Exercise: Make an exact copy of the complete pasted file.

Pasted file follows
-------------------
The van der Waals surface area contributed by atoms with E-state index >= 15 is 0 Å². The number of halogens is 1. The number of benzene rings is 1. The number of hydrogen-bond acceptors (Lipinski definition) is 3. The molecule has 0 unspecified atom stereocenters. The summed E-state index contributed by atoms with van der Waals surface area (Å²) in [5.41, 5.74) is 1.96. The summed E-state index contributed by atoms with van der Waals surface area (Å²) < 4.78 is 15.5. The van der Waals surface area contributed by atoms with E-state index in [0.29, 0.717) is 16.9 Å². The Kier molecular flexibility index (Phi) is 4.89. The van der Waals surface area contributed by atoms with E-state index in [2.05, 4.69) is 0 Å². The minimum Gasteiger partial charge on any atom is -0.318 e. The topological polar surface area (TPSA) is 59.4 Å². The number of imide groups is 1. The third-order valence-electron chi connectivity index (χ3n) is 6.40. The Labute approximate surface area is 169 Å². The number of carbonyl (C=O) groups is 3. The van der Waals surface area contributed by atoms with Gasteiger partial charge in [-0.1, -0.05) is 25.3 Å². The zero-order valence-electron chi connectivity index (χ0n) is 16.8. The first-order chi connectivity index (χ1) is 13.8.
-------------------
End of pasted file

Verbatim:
The van der Waals surface area contributed by atoms with E-state index >= 15 is 0 Å². The number of halogens is 1. The number of benzene rings is 1. The number of hydrogen-bond acceptors (Lipinski definition) is 3. The molecule has 0 unspecified atom stereocenters. The summed E-state index contributed by atoms with van der Waals surface area (Å²) in [5.41, 5.74) is 1.96. The summed E-state index contributed by atoms with van der Waals surface area (Å²) < 4.78 is 15.5. The van der Waals surface area contributed by atoms with E-state index in [0.29, 0.717) is 16.9 Å². The Kier molecular flexibility index (Phi) is 4.89. The van der Waals surface area contributed by atoms with E-state index in [2.05, 4.69) is 0 Å². The minimum Gasteiger partial charge on any atom is -0.318 e. The topological polar surface area (TPSA) is 59.4 Å². The number of imide groups is 1. The third-order valence-electron chi connectivity index (χ3n) is 6.40. The Labute approximate surface area is 169 Å². The number of carbonyl (C=O) groups is 3. The van der Waals surface area contributed by atoms with Gasteiger partial charge in [-0.1, -0.05) is 25.3 Å². The zero-order valence-electron chi connectivity index (χ0n) is 16.8. The first-order chi connectivity index (χ1) is 13.8.